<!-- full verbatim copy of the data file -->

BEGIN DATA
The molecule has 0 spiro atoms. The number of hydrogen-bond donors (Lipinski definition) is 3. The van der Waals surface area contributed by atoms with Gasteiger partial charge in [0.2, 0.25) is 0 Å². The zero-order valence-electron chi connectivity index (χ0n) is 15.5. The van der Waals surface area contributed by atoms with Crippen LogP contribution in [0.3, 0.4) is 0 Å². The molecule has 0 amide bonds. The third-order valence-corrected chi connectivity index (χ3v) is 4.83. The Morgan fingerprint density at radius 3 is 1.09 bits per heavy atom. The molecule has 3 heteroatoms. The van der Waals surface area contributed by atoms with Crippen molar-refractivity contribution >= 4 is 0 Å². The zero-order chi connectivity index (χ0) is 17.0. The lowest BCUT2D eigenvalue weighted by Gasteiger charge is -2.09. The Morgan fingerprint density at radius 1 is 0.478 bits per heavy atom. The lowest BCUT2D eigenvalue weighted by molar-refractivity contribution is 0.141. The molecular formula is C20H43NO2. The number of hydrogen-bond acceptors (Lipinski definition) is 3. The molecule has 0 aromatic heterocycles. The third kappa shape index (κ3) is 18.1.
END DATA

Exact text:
The molecule has 0 spiro atoms. The number of hydrogen-bond donors (Lipinski definition) is 3. The van der Waals surface area contributed by atoms with Gasteiger partial charge in [0.2, 0.25) is 0 Å². The zero-order valence-electron chi connectivity index (χ0n) is 15.5. The van der Waals surface area contributed by atoms with Crippen LogP contribution in [0.3, 0.4) is 0 Å². The molecule has 0 amide bonds. The third-order valence-corrected chi connectivity index (χ3v) is 4.83. The Morgan fingerprint density at radius 3 is 1.09 bits per heavy atom. The molecule has 3 heteroatoms. The van der Waals surface area contributed by atoms with Crippen molar-refractivity contribution >= 4 is 0 Å². The zero-order chi connectivity index (χ0) is 17.0. The lowest BCUT2D eigenvalue weighted by Gasteiger charge is -2.09. The Morgan fingerprint density at radius 1 is 0.478 bits per heavy atom. The lowest BCUT2D eigenvalue weighted by molar-refractivity contribution is 0.141. The molecular formula is C20H43NO2. The number of hydrogen-bond acceptors (Lipinski definition) is 3. The molecule has 0 aromatic heterocycles. The third kappa shape index (κ3) is 18.1.